Here are ten top tips from a long term rosacea sufferer. All these tips are based on personal experience and there is no advertising or sponsorship benefit from any products mentioned.
- Know your subtype.
When you search for "rosacea" you need to be aware of your subtype before purchasing products. Essentially, there are 4 subtypes of rosacea of which the first three are more relevant for purchasing beauty products:
- Facial Redness - normally flushing, often responding to certain triggers like spicy foods and alchohol, etc.
- Bumps and Pimples - similar in look to, but different from, everyday acne.
- Enlargement or skin thickening on the nose
- Ocular rosacea - affecting the eyes.
You may have different symptoms which overlap, but defining your subtype early on, with the help of a dermatologist if necessary, will help you manage your condition and select the right products for you more effectively.
2. Don't panic buy online, and don't quit too soon!
It's easy to get sucked into the internet, full of promising products with glowing user reviews that speak of miraculous results. Take your time and do your research. Don't spend large amounts of money on a whim, only to throw a range of expensive products in the bin.
When you've settled on a rosacea skincare range, allow a reasonable time to see if it works for you. I once purchased a cleanser with licorice as a main ingredient which has anti-inflammatory properties. It didn't work straight away so I threw it in the cupboard. A few weeks later I ran out of other stuff so went back to it to use it up, and 2 weeks of this saw my face show a 50% improvement!
3. Fact check "super ingredients" in rosacea skincare.
Usually what happens is this. Some limited studies are published in an academic journal claiming an effect for one particular ingredient. For example, sea buckthorn is commonly added to rosacea cosmetics because it was found to be an anti-inflammatory. But just because your skincare range has a "super ingredient" doesn't mean it will work for you, especially if the product contains lots of other fillers or harsh ingredients.
4. Try Probiotics!
I've noticed with my own Type 1 Rosacea that taking a daily probiotic really seems to help, and this is consistent with studies that have shown a link between your intestinal gut flora and what's happening with your skin. Be patient though - allow a month or so for your body to adapt to taking a probiotic supplement.
5. Consider a juice fasting retreat or 5:2 juicing diet.
My own experience with a week long juice fast was a huge remission of my rosacea symptoms which lasted for some considerable time before slowly returning. If a fasting retreat is too much, consider a 5:2 diet where your fast days are fresh juices. It may be that giving your digestive processes a break helps your immune system and calms the inflammatory cycle.
6. Take Care of Yourself!
Yoga. T'ai Chi, Meditation, Counselling, Hygge. If you're suffering from rosacea, anything in your life which helps you feel less anxious and stressed, which connects you to something deep inside, will benefit you. Stop focussing in your face - focus on your life, and help put your face in perspective.
7. Avoid "micro brands".
If I could give fellow rosacea sufferers one piece of advice it would be this - avoid small, obsure brands of cosmetics that promise the world. You've been desperately googling rosacea solutions and find a small, badly packaged product made by a small outfit or individual which makes huge claims to be able to help, supported by lots of good reviews. Every single time I've gone down that route, what's turned up has been a badly blended series of random ingredients that hasn't helped at all.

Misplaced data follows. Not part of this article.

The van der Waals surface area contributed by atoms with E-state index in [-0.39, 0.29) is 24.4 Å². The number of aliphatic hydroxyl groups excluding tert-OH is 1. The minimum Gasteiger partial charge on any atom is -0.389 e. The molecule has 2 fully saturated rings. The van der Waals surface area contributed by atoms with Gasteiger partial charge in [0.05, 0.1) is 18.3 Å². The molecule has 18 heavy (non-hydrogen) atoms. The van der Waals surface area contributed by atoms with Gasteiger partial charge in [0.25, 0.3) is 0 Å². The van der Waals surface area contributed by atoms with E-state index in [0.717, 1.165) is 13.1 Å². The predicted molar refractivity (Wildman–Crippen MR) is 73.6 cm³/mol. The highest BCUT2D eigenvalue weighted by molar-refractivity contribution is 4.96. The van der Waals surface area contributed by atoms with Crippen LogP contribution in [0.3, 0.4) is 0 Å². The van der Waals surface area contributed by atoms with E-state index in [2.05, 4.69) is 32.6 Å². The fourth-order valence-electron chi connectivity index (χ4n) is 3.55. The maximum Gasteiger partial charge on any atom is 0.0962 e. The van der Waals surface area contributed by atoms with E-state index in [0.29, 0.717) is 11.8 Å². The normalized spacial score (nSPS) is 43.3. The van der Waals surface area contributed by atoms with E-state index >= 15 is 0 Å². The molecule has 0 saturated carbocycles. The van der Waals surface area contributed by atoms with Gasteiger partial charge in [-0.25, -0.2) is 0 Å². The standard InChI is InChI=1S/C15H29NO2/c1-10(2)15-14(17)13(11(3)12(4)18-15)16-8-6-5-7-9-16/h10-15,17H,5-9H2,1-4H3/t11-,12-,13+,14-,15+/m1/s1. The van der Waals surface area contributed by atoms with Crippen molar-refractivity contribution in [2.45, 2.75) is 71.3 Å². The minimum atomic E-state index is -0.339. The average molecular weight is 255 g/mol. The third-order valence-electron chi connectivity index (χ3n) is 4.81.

8. If you can, pay to see a dermatologist (or book one via the NHS.)
A dermatologist can give you a proper diagnosis, and offer you pharmaceutical solutions if you want to go that route. £100 or so to see a dermatologist is a better investment than spending that amount online on an obscure skincare range. There are some promising products available this way, for example, Soolantra which targets the Demodex mites some research has found contribute to rosacea. Do your research though, and when offered any such product, check out other users' experiences and ask about side effects.
9. Find confidence in a cosmetic solution
I personally used Dermalex rosacea treatment for a while (available from chemists or online) which is a green tinted moisturiser that can make your face look less red. Don't be ashamed to find solutions that mask your symptoms to help you feel more confident and get on with your day.
10. It's not as bad as you think it is!
Sometimes, with rosacea, I have stood in front of the mirror in tears - when I could bear to look at the mirror, that is. Be aware that it's easy to believe that you have the worst facial condition in the world....but when you walk down the street, no one even notices it. I once forced myself to go to town for the day when I felt things were really bad, and at the end of the day, no one had seemed to notice my "horrible red face."
Body Dysmorphic Disorder (BDD) happens when your anxiety about how you look is out of proportion to your actual symptoms. Check out the NHS guidance for BDD here. The best thing I did was go to a National Counselling Society counsellor for several sessions, which helped me see myself in a more positive light after having been down on myself with rosacea for a long time.